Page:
The city of Midwest City continues to roll out its fleet of alternative fuels with the recent deployment of a new refuse truck powered by compressed natural gas (CNG).
The municipality received a grant from the Association of Central Oklahoma Governments (ACOG) to offset the expense associated with supplying the tanks and CNG system for the new vehicle. The grant funding is designed to curtail emissions that pollute the ozone.
The total cost of the new refuse truck including the CNG system was $317,563, according to a report published in The Oklahoman on Thursday. The ACOG grant of $49,834 was awarded in January of 2018.
“The city of Midwest City appreciates ACOG’s support of our ongoing efforts to improve air quality in our own community as well as the central Oklahoma region,” said Paul Streets, Public Works Director for the city of Midwest City.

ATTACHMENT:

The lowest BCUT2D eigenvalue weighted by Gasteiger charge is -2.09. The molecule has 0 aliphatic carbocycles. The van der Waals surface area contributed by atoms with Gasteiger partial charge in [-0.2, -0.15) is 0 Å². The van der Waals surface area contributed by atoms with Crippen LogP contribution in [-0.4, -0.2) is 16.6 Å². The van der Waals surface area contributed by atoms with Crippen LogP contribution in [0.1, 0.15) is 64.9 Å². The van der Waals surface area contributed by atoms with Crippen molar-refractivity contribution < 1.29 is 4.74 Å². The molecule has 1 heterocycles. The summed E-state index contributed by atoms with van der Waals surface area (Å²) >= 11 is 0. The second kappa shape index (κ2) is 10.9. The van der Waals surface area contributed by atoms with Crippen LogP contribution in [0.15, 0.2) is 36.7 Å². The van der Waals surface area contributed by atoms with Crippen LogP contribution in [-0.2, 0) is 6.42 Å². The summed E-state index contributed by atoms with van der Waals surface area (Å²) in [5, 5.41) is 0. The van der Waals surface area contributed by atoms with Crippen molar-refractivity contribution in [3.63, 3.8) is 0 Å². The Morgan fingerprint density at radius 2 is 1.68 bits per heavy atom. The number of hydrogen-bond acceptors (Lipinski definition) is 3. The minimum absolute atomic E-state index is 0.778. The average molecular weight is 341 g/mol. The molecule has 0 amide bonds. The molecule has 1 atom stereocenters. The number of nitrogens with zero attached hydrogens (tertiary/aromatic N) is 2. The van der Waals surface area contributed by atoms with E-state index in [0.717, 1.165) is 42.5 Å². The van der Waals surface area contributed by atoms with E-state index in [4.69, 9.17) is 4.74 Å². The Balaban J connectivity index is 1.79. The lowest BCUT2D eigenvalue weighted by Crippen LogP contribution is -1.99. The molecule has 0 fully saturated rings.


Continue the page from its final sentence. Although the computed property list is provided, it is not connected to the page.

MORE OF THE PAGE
The city of Midwest City’s Fleet Services Department has received many accolades over the past few years. The department was the recipient of the 2015 Zach D. Taylor, Jr. Clean Cities Vision Award from the Central Oklahoma Clean Cities Coalition, a group partnership with the Oklahoma Department of Commerce, the Oklahoma State Energy Office and the U.S. Department of Energy. The award is named for ACOG’s late executive director, Zach D. Taylor, Jr.
The city’s Fleet Services Department manages 1,400 pieces of fueled equipment, The fleet is powered by one of the most diverse fuel portfolios in Oklahoma. The city built new infrastructure in 2012 for bio-diesel and ethanol fueling capabilities. It has converted several waste collection trucks and plans to add more CNG vehicles to the fleet. The department is also the first governmental automotive repair facility in Oklahoma to earn the Blue Seal of Excellence recognition from the National Institute for Automotive Service Excellence.
The city of Norman, the University of Oklahoma and Cleveland County Rapid Transit also received funding for public-sector fleet alternative fuel vehicles and fueling infrastructure projects.